$t={t}_{i}$
can be described by a density operator which can be written as the tensor product of two operators on the Hilbert spaces of the metric and of the scalar field. Let
${\rho}_{i}\left({t}_{i}\right)\equiv {\rho}_{i}\left[{\phi}_{+}\left({t}_{i}\right),{\phi}_{}\left({t}_{i}\right)\right]$
be the matrix element of the density operator
${\hat{\rho}}^{S}\left({t}_{i}\right)$
describing the initial state of the scalar field. The Feynman–Vernon influence functional is defined as the following path integral over the two copies of the scalar field:
$$\begin{array}{c}{\mathcal{\mathcal{F}}}_{IF}\left[{g}^{\pm}\right]\equiv \int \mathcal{D}{\phi}_{+}\mathcal{D}{\phi}_{}{\rho}_{i}\left({t}_{i}\right)\delta \left[{\phi}_{+}\left({t}_{f}\right){\phi}_{}\left({t}_{f}\right)\right]{e}^{i\left({S}_{m}[{g}^{+},{\phi}_{+}]{S}_{m}[{g}^{},{\phi}_{}]\right)}.\end{array}$$ 
(15)

Alternatively, the above double path integral can be rewritten as a CTP integral, namely, as a single path integral in a complex time contour with two different time branches, one going forward in time from
${t}_{i}$
to
${t}_{f}$
, and the other going backward in time from
${t}_{f}$
to
${t}_{i}$
(in practice one usually takes
${t}_{i}\to \infty $
). From this influence functional, the influence action
${S}_{IF}[{g}^{+},{g}^{}]$
, or
${S}_{IF}\left[{g}^{\pm}\right]$
for short, defined by
$$\begin{array}{c}{\mathcal{\mathcal{F}}}_{IF}\left[{g}^{\pm}\right]\equiv {e}^{i{S}_{IF}\left[{g}^{\pm}\right]},\end{array}$$ 
(16)

carries all the information about the environment (the matter fields) relevant to the system (the gravitational field). Then we can define the CTP effective action for the gravitational field,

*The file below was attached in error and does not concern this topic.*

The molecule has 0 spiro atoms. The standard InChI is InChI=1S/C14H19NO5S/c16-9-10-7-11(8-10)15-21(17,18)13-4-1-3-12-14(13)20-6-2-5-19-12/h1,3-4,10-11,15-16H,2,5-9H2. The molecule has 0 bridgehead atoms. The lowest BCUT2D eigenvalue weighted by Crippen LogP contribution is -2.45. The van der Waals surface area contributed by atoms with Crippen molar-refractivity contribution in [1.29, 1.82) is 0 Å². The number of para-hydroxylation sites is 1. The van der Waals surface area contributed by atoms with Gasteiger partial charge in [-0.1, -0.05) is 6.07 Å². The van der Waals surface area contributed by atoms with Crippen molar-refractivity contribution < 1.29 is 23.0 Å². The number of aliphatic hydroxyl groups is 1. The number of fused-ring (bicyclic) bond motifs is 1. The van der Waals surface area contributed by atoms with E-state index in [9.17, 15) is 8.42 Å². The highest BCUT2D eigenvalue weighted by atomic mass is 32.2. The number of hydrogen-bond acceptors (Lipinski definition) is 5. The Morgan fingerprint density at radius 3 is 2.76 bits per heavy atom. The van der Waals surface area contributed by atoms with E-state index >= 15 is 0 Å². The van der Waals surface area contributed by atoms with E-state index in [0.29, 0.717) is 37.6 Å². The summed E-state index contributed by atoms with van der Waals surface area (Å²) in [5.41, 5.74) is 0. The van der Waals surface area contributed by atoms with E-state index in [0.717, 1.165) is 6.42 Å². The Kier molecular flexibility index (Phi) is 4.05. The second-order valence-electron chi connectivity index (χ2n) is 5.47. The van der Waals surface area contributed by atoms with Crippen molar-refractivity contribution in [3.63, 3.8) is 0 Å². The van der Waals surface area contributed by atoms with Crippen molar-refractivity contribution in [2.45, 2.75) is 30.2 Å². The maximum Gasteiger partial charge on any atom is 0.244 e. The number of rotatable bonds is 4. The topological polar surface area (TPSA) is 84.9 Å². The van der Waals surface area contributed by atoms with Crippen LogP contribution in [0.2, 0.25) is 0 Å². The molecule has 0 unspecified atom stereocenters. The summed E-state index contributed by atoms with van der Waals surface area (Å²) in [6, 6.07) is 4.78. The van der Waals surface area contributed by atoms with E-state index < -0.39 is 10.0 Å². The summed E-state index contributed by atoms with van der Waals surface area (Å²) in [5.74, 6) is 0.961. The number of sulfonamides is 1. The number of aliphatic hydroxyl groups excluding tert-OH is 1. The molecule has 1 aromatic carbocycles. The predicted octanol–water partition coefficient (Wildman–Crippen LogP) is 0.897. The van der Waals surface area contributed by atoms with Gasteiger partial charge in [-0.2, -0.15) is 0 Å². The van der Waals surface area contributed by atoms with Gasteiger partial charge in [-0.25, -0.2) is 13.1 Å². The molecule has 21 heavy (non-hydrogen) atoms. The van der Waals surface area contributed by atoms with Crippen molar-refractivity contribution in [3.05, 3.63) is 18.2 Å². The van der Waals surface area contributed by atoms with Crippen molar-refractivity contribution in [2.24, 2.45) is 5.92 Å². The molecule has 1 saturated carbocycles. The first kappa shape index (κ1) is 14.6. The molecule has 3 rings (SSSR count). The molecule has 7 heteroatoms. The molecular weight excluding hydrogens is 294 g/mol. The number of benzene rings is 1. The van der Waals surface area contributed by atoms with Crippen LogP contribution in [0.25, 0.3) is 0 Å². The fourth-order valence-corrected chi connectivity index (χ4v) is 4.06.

${S}_{eff}\left[{g}^{\pm}\right]$
, as
$$\begin{array}{c}{S}_{eff}\left[{g}^{\pm}\right]\equiv {S}_{g}\left[{g}^{+}\right]{S}_{g}\left[{g}^{}\right]+{S}_{IF}\left[{g}^{\pm}\right].\end{array}$$ 
(17)

This is the effective action for the classical gravitational field in the CTP formalism. However, since the gravitational field is treated only at the tree level, this is also the effective classical action from which the classical equations of motion can be derived.
Expression (
15 ) contains ultraviolet divergences and must be regularized. We shall assume that dimensional regularization can be applied, that is, it makes sense to dimensionally continue all the quantities that appear in Equation ( 15 ). For this we need to work with the
$n$
dimensional actions corresponding to
${S}_{m}$
in Equation ( 15 ) and
${S}_{g}$
in Equation ( 8 ). For example, the parameters
$G$
,
$\Lambda $
,
$\alpha $
, and
$\beta $
of Equation ( 8 ) are the bare parameters
${G}_{B}$
,
${\Lambda}_{B}$
,
${\alpha}_{B}$
, and
${\beta}_{B}$
, and in
${S}_{g}\left[g\right]$
, instead of the square of the Weyl tensor in Equation ( 8 ), one must use
$\frac{2}{3}({R}_{abcd}{R}^{abcd}{R}_{ab}{R}^{ab})$
, which by the Gauss–Bonnet theorem leads to the same equations of motion as the action ( 8 ) when
$n=4$
. The form of
${S}_{g}$
in
$n$
dimensions is suggested by the Schwinger–DeWitt analysis of the ultraviolet divergences in the matter stressenergy tensor using dimensional regularization. One can then write the Feynman–Vernon effective action
${S}_{eff}\left[{g}^{\pm}\right]$
in Equation ( 17 ) in a form suitable for dimensional regularization. Since both
${S}_{m}$
and
${S}_{g}$
contain second order derivatives of the metric, one should also add some boundary terms [
284,
167]